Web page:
T84 colonic intestinal epithelial cells were maintained in culture medium (1:1 of Dulbecco-Vogt modified Eagle's medium and Ham's F12 (GIBCO BRL) supplemented with 10% newborn calf serum, 10 mM Hepes buffer, 40 μg/ml penicillin, and 90 μg/ml streptomycin. Polarized epithelial cell monolayers were prepared by seeding 5 × 105 cells on Transwell-Clear polyester membranes (3-μm pore size, 6.5-mm-diam Costar inserts; Costar Corp.). Integrity of tight junctions was monitored by transepithelial resistance to passive ion flow using a dual voltage ohmmeter (Millicell-ERS; Millipore Corp.). Day 5 monolayers with transepithelial resistance of 1,500–2,000 Ω/cm2 were used in this study.
LPS was extracted and purified from invasive S. flexneri M90T according to Westphal (Westphal and Jann, 1965). Lyophilized LPS was resuspended in tissue culture medium to the indicated concentration and sonicated lightly before use. Iron-saturated holo-transferrin, fatty acid-free BSA fraction V, FITC, and TRITC were obtained from Sigma Chemical Co. Transferrin-FITC, BSA-FITC, and BSA-TRITC were prepared essentially as described by Goding (1976). Anti–CI-MPR (cation-independent mannose 6-phosphate receptor) antibody was a gift of Dr. Bernard Hoflack (IBL, Lille, France). Anti–Lamp 2 (lysosomal-associated membrane protein) (CD3) antibody was a gift of Dr. Minoru Fukuda (La Jolla Cancer Foundation, La Jolla, CA). Anti-canine rab7 antibody was raised against a synthetic peptide corresponding to the COOH terminus of the protein (residues 172–204) and covalently coupled to keyhole limpet hemocyanin. Antibodies to S. flexneri-5a LPS were a kind gift of Dr. Armelle Phalipon (Institut Pasteur, Paris, France).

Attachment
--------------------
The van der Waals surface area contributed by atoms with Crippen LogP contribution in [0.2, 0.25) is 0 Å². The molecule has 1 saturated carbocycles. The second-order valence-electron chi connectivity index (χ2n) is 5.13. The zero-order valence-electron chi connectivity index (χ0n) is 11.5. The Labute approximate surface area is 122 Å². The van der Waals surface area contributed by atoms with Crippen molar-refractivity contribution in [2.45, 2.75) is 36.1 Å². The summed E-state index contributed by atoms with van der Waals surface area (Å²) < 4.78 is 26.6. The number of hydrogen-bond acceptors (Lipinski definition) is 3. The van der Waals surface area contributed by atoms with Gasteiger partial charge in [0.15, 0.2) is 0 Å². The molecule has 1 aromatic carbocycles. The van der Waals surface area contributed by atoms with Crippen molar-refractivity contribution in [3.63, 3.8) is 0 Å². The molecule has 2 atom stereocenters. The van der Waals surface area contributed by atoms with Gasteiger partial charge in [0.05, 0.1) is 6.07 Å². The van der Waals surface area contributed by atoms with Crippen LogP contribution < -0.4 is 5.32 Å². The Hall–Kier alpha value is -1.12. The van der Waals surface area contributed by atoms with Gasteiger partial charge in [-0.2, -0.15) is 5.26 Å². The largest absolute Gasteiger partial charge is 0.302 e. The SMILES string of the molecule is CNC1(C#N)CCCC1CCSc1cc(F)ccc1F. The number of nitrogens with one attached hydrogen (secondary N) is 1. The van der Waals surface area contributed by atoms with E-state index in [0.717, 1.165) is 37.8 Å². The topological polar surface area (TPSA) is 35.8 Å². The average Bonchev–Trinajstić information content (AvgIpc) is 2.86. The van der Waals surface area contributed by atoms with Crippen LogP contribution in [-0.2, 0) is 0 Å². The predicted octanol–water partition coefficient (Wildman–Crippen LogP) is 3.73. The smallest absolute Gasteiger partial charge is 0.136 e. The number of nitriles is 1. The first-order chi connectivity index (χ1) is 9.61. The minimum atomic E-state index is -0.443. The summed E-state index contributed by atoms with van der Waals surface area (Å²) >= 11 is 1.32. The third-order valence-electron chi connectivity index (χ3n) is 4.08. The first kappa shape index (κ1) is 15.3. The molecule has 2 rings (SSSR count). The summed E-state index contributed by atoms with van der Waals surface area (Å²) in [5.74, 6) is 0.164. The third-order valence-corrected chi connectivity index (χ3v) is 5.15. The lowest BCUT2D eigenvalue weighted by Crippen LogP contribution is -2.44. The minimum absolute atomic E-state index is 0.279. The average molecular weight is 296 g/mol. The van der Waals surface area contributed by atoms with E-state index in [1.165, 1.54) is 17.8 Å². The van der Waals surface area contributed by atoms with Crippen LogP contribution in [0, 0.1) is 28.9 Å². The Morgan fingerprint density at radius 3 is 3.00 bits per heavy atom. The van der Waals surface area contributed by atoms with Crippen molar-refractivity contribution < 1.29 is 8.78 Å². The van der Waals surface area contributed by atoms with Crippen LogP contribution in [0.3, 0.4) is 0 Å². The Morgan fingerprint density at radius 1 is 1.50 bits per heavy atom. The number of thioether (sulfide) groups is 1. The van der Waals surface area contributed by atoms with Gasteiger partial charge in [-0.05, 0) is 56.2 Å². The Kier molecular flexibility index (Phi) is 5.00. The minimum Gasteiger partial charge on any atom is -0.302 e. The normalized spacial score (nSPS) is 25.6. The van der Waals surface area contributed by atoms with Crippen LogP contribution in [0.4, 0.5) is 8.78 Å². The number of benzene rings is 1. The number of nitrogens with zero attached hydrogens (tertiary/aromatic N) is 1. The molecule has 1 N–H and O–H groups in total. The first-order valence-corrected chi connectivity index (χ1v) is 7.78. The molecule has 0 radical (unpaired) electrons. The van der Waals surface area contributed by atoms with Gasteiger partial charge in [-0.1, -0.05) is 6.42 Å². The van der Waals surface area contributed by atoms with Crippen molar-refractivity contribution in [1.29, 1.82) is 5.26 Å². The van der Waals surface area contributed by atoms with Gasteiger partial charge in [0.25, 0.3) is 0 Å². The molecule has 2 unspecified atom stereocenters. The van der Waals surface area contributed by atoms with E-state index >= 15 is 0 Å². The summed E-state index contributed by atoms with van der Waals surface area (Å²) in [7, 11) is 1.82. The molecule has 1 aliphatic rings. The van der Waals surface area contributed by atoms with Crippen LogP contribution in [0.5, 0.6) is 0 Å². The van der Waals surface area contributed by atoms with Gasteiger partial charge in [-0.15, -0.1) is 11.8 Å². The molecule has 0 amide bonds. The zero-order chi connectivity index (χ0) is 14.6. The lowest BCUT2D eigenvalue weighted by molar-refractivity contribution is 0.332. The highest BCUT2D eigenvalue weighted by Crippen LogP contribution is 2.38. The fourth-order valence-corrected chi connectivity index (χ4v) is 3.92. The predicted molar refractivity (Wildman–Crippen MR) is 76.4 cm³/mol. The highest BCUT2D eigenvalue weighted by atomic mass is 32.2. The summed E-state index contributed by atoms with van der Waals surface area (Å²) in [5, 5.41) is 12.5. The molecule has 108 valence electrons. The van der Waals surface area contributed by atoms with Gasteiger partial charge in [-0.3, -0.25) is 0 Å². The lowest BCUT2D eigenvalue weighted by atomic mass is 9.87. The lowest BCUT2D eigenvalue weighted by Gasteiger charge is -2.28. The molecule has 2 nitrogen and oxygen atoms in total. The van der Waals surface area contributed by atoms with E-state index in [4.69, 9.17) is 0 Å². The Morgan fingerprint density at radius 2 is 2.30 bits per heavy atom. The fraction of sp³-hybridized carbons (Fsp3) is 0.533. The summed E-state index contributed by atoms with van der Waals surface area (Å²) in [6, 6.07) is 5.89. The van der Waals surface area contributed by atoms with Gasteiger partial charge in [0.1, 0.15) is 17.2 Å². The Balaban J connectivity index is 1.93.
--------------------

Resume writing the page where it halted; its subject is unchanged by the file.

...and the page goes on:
Kinetics of LPS Transcytosis and Recycling